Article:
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Damn, I bet that's the part where it asks for a license click-through.

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migurski commented May 2, 2016

Damn, I bet that's the part where it asks for a license click-through.

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I would be curious to learn more about why Oracle’s Java is necessary for ES. Maybe for smaller uses, it’d be sufficient to use Open JRE?

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migurski commented May 3, 2016

I would be curious to learn more about why Oracle’s Java is necessary for ES. Maybe for smaller uses, it’d be sufficient to use Open JRE?

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Here is a product matrix of which JVMs work with which Elasticsearch versions. I don't see Open JRE on there, but I know very little about Java, so that may or may not mean anything.

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waldoj commented May 3, 2016

Here is a product matrix of which JVMs work with which Elasticsearch versions. I don't see Open JRE on there, but I know very little about Java, so that may or may not mean anything.

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The OpenJDK in 16.04 says this about itself:

Package: openjdk-8-jdk
Priority: optional
Section: java
Installed-Size: 458
Maintainer: OpenJDK Team <openjdk@lists.launchpad.net>
Architecture: amd64
Source: openjdk-8
Version: 8u77-b03-3ubuntu3
Provides: java-compiler, java-sdk, java2-sdk, java5-sdk, java6-sdk, java7-sdk, java8-sdk
…
Description-en: OpenJDK Development Kit (JDK)
 OpenJDK is a development environment for building applications,
 applets, and components using the Java programming language.
 .
 The packages are built using the IcedTea build support and patches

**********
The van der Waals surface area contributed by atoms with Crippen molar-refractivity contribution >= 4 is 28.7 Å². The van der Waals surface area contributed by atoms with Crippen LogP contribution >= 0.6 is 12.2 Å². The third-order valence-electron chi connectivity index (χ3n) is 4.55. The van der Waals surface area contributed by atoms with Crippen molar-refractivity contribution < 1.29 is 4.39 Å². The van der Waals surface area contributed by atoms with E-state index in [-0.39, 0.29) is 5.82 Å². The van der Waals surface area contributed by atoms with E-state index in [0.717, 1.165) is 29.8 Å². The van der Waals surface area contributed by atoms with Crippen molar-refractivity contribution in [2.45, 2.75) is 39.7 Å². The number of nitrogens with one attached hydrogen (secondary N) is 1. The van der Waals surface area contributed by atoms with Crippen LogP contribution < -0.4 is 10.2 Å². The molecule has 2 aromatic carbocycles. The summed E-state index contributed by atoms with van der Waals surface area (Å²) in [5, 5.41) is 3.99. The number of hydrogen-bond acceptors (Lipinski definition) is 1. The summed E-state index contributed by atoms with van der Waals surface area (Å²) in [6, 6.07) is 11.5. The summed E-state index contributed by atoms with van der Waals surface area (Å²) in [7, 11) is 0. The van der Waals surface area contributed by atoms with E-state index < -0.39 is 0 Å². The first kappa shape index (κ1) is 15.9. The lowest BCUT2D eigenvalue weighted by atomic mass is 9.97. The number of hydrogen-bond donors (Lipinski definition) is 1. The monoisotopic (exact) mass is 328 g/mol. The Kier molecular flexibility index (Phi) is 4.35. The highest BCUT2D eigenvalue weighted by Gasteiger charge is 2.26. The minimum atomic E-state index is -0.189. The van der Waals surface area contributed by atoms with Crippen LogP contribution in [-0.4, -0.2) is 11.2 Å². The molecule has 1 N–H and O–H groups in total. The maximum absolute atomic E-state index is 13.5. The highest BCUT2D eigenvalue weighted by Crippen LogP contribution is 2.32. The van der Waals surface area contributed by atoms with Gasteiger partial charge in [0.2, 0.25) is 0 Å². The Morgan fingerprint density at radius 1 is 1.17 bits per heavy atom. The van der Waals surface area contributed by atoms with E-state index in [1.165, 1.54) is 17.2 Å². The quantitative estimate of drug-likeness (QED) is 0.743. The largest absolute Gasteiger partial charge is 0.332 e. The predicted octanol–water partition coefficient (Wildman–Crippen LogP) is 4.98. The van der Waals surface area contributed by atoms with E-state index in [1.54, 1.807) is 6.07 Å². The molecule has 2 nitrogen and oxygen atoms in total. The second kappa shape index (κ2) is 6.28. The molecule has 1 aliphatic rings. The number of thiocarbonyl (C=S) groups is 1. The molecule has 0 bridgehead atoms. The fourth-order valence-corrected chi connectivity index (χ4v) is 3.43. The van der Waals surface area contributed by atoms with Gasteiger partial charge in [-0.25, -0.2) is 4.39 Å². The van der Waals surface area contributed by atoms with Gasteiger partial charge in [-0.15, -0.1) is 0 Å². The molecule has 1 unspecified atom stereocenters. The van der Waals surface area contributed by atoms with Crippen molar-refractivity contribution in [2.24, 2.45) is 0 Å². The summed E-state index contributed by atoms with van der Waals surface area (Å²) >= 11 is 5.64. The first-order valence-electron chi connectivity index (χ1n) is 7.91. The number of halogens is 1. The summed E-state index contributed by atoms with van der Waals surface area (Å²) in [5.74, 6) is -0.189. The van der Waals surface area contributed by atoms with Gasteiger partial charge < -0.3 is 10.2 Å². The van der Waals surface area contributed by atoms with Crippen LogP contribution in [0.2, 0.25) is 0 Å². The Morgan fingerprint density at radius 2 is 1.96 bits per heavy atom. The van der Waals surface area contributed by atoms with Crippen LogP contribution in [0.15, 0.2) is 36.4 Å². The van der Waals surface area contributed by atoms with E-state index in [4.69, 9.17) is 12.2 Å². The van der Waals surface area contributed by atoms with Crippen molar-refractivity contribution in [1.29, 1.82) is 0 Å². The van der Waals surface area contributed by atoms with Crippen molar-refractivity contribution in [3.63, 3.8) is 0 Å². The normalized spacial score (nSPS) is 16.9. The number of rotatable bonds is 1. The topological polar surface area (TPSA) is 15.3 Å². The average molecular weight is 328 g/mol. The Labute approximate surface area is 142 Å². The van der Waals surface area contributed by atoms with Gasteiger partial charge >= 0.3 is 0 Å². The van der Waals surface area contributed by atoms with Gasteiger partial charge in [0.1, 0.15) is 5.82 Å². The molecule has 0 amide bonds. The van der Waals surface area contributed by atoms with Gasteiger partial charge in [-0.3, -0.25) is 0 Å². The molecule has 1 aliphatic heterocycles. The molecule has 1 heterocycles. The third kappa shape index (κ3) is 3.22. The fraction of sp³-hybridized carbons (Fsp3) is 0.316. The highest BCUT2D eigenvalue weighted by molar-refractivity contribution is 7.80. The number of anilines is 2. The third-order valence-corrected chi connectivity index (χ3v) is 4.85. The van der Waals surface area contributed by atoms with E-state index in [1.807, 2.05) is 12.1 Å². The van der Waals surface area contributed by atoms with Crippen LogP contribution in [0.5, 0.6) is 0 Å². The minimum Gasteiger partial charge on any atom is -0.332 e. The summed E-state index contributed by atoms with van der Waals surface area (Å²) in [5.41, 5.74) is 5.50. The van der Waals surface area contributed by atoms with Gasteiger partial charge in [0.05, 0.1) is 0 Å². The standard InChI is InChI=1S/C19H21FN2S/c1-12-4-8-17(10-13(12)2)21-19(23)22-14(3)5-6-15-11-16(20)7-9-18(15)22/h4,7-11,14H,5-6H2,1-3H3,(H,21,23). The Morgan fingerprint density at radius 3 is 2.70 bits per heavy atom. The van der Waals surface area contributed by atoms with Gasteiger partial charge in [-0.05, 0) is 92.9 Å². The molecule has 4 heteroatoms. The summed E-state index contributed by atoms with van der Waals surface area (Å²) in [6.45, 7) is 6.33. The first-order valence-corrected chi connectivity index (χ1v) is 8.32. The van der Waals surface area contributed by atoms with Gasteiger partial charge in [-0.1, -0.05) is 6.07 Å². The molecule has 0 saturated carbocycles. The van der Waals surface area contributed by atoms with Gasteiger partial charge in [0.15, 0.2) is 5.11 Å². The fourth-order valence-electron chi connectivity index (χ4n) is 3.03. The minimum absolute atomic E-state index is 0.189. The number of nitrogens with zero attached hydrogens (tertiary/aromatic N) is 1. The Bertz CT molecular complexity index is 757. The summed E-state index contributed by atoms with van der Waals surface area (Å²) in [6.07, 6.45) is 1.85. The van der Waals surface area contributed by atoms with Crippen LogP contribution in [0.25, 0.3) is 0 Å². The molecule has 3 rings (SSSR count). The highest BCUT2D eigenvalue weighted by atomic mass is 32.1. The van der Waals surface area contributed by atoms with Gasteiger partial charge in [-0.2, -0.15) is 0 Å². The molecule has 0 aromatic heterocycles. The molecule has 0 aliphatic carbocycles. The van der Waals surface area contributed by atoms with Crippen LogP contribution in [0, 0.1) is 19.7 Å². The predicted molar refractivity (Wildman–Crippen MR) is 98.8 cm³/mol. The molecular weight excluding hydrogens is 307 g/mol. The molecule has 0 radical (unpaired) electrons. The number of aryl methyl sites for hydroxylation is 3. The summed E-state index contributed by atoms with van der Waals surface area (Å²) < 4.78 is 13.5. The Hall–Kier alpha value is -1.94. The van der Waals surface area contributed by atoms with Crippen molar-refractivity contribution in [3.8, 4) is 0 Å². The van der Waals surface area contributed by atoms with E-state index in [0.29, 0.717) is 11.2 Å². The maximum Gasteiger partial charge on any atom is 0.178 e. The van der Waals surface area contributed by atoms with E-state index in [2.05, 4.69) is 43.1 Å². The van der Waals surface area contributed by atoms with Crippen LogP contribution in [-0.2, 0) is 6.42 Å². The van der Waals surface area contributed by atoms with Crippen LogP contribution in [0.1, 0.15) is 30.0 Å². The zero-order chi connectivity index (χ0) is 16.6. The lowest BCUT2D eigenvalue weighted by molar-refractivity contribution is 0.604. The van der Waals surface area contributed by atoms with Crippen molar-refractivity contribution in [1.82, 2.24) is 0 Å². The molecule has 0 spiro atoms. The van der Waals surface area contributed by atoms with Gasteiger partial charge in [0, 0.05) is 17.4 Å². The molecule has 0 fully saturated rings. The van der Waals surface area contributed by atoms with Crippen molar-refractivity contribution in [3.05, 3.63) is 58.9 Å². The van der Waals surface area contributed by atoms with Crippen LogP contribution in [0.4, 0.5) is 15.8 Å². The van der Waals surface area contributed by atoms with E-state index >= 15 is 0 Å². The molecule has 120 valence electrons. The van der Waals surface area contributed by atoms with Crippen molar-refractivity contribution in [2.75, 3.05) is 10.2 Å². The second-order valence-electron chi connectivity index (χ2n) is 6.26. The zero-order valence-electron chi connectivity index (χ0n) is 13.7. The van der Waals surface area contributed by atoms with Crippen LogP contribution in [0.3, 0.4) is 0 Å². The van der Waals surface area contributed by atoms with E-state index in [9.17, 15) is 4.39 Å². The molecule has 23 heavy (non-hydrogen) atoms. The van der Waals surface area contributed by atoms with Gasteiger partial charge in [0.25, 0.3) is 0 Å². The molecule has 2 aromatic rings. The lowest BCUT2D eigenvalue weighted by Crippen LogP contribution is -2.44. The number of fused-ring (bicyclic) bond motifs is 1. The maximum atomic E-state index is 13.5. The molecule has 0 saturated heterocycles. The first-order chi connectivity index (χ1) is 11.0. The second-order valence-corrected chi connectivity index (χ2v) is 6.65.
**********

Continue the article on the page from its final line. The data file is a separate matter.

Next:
from the IcedTea project.
…

So it’s using IcedTea. I believe Java 8 is internally 1.8, so it also matches the supported 1.7.0.55+ version number. Waldo, what happens if you replace the oracle-java7-installer installation with openjdk-8-jdk? For me, ES seemed to work.

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migurski commented May 3, 2016

The OpenJDK in 16.04 says this about itself:

Package: openjdk-8-jdk
Priority: optional
Section: java
Installed-Size: 458
Maintainer: OpenJDK Team <openjdk@lists.launchpad.net>
Architecture: amd64
Source: openjdk-8
Version: 8u77-b03-3ubuntu3
Provides: java-compiler, java-sdk, java2-sdk, java5-sdk, java6-sdk, java7-sdk, java8-sdk
…
Description-en: OpenJDK Development Kit (JDK)
 OpenJDK is a development environment for building applications,
 applets, and components using the Java programming language.
 .
 The packages are built using the IcedTea build support and patches
 from the IcedTea project.
…

So it’s using IcedTea. I believe Java 8 is internally 1.8, so it also matches the supported 1.7.0.55+ version number. Waldo, what happens if you replace the oracle-java7-installer installation with openjdk-8-jdk? For me, ES seemed to work.